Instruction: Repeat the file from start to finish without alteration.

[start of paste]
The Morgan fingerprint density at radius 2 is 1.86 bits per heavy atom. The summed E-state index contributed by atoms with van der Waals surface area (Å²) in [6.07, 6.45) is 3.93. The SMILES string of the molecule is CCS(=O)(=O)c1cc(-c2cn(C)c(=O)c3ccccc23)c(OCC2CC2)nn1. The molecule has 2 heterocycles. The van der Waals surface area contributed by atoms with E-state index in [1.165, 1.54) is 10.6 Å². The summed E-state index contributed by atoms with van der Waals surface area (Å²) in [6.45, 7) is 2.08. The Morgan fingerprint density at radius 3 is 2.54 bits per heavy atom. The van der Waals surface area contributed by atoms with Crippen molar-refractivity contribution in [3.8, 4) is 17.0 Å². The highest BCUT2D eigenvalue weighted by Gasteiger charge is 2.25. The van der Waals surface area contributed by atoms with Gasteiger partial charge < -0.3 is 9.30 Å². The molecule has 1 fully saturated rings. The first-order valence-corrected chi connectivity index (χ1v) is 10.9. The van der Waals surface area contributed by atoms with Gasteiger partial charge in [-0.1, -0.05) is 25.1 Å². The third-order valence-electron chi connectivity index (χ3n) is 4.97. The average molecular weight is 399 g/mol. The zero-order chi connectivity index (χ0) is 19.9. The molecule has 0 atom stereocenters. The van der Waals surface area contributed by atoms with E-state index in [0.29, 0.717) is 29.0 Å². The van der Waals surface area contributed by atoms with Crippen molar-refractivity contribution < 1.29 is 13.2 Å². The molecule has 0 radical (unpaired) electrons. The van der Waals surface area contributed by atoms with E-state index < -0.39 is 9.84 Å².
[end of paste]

The Morgan fingerprint density at radius 2 is 1.86 bits per heavy atom. The summed E-state index contributed by atoms with van der Waals surface area (Å²) in [6.07, 6.45) is 3.93. The SMILES string of the molecule is CCS(=O)(=O)c1cc(-c2cn(C)c(=O)c3ccccc23)c(OCC2CC2)nn1. The molecule has 2 heterocycles. The van der Waals surface area contributed by atoms with E-state index in [1.165, 1.54) is 10.6 Å². The summed E-state index contributed by atoms with van der Waals surface area (Å²) in [6.45, 7) is 2.08. The Morgan fingerprint density at radius 3 is 2.54 bits per heavy atom. The van der Waals surface area contributed by atoms with Crippen molar-refractivity contribution in [3.8, 4) is 17.0 Å². The highest BCUT2D eigenvalue weighted by Gasteiger charge is 2.25. The van der Waals surface area contributed by atoms with Gasteiger partial charge < -0.3 is 9.30 Å². The molecule has 1 fully saturated rings. The first-order valence-corrected chi connectivity index (χ1v) is 10.9. The van der Waals surface area contributed by atoms with Gasteiger partial charge in [-0.1, -0.05) is 25.1 Å². The third-order valence-electron chi connectivity index (χ3n) is 4.97. The average molecular weight is 399 g/mol. The zero-order chi connectivity index (χ0) is 19.9. The molecule has 0 atom stereocenters. The van der Waals surface area contributed by atoms with E-state index in [0.29, 0.717) is 29.0 Å². The van der Waals surface area contributed by atoms with Crippen molar-refractivity contribution < 1.29 is 13.2 Å². The molecule has 0 radical (unpaired) electrons. The van der Waals surface area contributed by atoms with E-state index < -0.39 is 9.84 Å².